Bittersweet

Outline By: Brian A. Yeager

(http://www.wordsoftruth.net)

  

I. Introduction:

A. The word “bittersweet” means: “sweet with a bitter aftertaste; arousing pleasure tinged with sadness or pain” (New Oxford American Dictionary).

B. Do you remember when you obeyed the Gospel and were overjoyed concerning your salvation (i.e. Acts 8:25-39)?

1. Salvation is a cause for rejoicing (Psalms 40:16 and Philippians 3:3).

2. Even the salvation of others brings reason for joy (Luke 15:1-10).

C. The disposition [nature] of Christians is to be happy, joyful (Philippians 4:4).

1. However, aren’t there times wherein knowledge of the truth brings about sorrowful realizations (Romans 9:1-3)?

2. With knowledge of the truth, it changes how you look at most people (Psalms 119:158; cf. Matthew 7:13-14).

 

II. Body: The Apostle John, Through Divine Revelation, Had A Reaction That Sets Forth The Reality Of Our Study (Revelation 10:8-10)?

A. The word of God is sweet upon the obedient ear (Psalms 19:9-10, Psalms 119:111-112, Proverbs 24:13-14, and Acts 2:41).

1. But, as happened to Ezekiel, it doesn’t stay that way (Ezekiel 2:8-3:14).

2. That sweet truth causes you to change the way you see things (Psalms 119:103-104).

3. The more you learn…  Ecclesiastes 1:18

B. Knowing the truth means we know who is lost (Romans 10:1-3; cf. II Thessalonians 1:7-9 and I Peter 4:17-18).

1. You realize where physically dead lost people are (Luke 16:22-23).

2. You realize where living loved ones, others, are headed when they refuse the truth (Matthew 25:41).

3. These realizations bring hard, emotional moments upon us (Lamentations 3:48-49, Luke 19:41-42, and Philippians 3:18-19).

C. Knowing the truth gives wisdom the world doesn’t have (I Corinthians 3:18-20).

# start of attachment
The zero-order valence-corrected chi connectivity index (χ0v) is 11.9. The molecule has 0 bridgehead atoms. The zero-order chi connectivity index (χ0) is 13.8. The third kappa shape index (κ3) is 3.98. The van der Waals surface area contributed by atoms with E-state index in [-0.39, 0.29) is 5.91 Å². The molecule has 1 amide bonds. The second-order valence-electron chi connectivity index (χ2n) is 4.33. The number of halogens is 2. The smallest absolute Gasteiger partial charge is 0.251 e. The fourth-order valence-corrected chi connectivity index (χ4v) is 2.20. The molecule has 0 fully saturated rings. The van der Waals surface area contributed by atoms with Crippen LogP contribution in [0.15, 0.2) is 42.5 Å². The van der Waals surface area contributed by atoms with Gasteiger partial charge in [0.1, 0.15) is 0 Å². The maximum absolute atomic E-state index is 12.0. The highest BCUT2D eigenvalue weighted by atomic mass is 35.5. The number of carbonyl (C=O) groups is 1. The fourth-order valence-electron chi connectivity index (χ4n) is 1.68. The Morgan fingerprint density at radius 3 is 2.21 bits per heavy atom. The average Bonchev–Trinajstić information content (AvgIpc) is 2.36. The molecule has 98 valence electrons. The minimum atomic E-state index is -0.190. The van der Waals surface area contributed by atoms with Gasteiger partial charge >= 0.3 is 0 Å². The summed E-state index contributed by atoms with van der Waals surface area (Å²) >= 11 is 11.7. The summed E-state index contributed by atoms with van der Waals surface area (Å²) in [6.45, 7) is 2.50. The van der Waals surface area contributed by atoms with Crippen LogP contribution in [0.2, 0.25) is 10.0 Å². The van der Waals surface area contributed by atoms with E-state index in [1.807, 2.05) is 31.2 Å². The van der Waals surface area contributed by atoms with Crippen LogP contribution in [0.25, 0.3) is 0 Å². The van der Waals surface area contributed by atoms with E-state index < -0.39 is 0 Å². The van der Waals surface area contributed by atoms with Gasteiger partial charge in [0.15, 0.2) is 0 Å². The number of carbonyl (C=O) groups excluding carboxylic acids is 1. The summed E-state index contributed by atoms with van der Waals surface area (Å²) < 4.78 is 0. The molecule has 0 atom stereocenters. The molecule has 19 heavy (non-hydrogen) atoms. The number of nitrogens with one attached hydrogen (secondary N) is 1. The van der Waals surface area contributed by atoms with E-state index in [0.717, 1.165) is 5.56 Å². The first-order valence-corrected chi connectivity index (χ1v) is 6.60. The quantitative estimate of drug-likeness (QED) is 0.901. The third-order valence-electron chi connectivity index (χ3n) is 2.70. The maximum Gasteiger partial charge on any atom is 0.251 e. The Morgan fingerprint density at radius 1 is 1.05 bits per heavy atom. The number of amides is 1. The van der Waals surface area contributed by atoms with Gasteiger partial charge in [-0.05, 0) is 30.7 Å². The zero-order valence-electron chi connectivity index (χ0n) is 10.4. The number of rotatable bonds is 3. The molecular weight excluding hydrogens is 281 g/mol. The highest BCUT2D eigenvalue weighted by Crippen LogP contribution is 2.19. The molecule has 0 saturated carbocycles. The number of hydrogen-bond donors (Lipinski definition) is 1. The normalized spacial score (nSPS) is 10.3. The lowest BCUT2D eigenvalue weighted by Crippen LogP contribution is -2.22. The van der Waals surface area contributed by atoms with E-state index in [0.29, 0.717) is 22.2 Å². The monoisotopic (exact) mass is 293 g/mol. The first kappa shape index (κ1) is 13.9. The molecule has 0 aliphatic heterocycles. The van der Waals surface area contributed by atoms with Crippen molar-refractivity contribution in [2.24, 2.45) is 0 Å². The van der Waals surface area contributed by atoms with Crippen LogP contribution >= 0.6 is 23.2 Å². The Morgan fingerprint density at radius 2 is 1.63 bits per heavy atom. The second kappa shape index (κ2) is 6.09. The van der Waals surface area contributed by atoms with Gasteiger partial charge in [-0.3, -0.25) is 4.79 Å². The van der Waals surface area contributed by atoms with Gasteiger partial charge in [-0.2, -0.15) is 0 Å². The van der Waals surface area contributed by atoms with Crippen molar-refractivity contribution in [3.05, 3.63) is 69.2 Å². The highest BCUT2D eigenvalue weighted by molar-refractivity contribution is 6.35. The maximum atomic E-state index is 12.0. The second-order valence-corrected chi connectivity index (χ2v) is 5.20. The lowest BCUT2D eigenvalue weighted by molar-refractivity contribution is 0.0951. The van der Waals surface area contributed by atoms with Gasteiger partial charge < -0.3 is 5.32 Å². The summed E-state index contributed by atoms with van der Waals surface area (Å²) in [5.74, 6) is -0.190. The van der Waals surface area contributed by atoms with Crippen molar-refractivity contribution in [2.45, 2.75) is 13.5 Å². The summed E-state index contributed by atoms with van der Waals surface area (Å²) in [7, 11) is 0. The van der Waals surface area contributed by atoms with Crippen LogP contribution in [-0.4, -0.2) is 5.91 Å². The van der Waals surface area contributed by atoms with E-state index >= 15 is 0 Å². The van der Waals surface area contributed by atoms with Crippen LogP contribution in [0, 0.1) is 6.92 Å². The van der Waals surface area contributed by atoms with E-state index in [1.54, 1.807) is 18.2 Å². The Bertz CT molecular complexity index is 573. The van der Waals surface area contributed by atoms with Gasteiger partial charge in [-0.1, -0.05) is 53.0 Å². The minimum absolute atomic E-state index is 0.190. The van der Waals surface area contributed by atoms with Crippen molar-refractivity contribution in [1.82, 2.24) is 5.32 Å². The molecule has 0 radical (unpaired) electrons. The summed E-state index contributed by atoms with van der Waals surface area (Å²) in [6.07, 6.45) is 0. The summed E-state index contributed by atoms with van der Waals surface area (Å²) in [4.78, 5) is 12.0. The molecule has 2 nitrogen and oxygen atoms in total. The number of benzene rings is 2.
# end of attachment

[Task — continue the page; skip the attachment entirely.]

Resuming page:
1. We don’t get fooled by “smoke and mirrors” or people putting on an act (John 7:24).

2. We know who really is good and is not (I John 3:8-10).

3. This becomes bittersweet because while we aren’t so easily fooled (Proverbs 14:15), we also see how bad things really are (I John 5:19).

D. We have to be cautious in not focusing on the bitter side of things lest we be swallowed up in sorrow (II Corinthians 2:7).

1. Sorrow will break our spirit (Proverbs 15:13).

2. For balance, think of what Jesus taught the disciples when He was ready to die (John 16:17-22), understanding it is not a direct application for us (Romans 2:7).  He saw them after His resurrection and they joyed of it (i.e. Luke 24:41).

3. Be capable of redirecting your mind (Philippians 4:8) and using the bitterness as motivation (II Corinthians 5:11).

 

III. Conclusion: When the bitterness starts to set in, refocus on what causes joy unspeakable (I Peter 1:3-9).  

 

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© 2016 This material may not be used for sale or other means to have financial gain.  Use this as a tool for your own studies if such is helpful!   Preachers are welcome to this work, but please do not use my work so that you can be lazy and not do your own studies.  – Brian A. Yeager